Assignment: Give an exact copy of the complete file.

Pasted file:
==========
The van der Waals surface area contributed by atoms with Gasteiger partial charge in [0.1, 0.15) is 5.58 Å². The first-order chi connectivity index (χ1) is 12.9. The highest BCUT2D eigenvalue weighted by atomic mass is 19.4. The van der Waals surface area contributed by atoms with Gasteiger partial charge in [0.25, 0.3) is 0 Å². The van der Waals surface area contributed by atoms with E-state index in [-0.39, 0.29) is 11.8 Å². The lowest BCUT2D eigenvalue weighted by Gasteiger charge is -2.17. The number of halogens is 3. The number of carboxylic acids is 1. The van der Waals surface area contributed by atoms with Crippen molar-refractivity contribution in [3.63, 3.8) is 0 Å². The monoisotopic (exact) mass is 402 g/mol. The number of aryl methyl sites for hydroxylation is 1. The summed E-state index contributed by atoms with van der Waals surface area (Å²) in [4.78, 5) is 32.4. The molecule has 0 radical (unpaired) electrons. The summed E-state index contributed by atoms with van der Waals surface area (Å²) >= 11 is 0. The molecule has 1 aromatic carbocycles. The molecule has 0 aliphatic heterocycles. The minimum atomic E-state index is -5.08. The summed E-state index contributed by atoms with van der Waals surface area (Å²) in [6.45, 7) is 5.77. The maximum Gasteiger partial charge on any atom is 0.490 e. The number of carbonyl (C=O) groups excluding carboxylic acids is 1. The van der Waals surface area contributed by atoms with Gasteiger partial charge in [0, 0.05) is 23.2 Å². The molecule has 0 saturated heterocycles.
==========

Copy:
The van der Waals surface area contributed by atoms with Gasteiger partial charge in [0.1, 0.15) is 5.58 Å². The first-order chi connectivity index (χ1) is 12.9. The highest BCUT2D eigenvalue weighted by atomic mass is 19.4. The van der Waals surface area contributed by atoms with Gasteiger partial charge in [0.25, 0.3) is 0 Å². The van der Waals surface area contributed by atoms with E-state index in [-0.39, 0.29) is 11.8 Å². The lowest BCUT2D eigenvalue weighted by Gasteiger charge is -2.17. The number of halogens is 3. The number of carboxylic acids is 1. The van der Waals surface area contributed by atoms with Crippen molar-refractivity contribution in [3.63, 3.8) is 0 Å². The monoisotopic (exact) mass is 402 g/mol. The number of aryl methyl sites for hydroxylation is 1. The summed E-state index contributed by atoms with van der Waals surface area (Å²) in [4.78, 5) is 32.4. The molecule has 0 radical (unpaired) electrons. The summed E-state index contributed by atoms with van der Waals surface area (Å²) >= 11 is 0. The molecule has 1 aromatic carbocycles. The molecule has 0 aliphatic heterocycles. The minimum atomic E-state index is -5.08. The summed E-state index contributed by atoms with van der Waals surface area (Å²) in [6.45, 7) is 5.77. The maximum Gasteiger partial charge on any atom is 0.490 e. The number of carbonyl (C=O) groups excluding carboxylic acids is 1. The van der Waals surface area contributed by atoms with Gasteiger partial charge in [0, 0.05) is 23.2 Å². The molecule has 0 saturated heterocycles.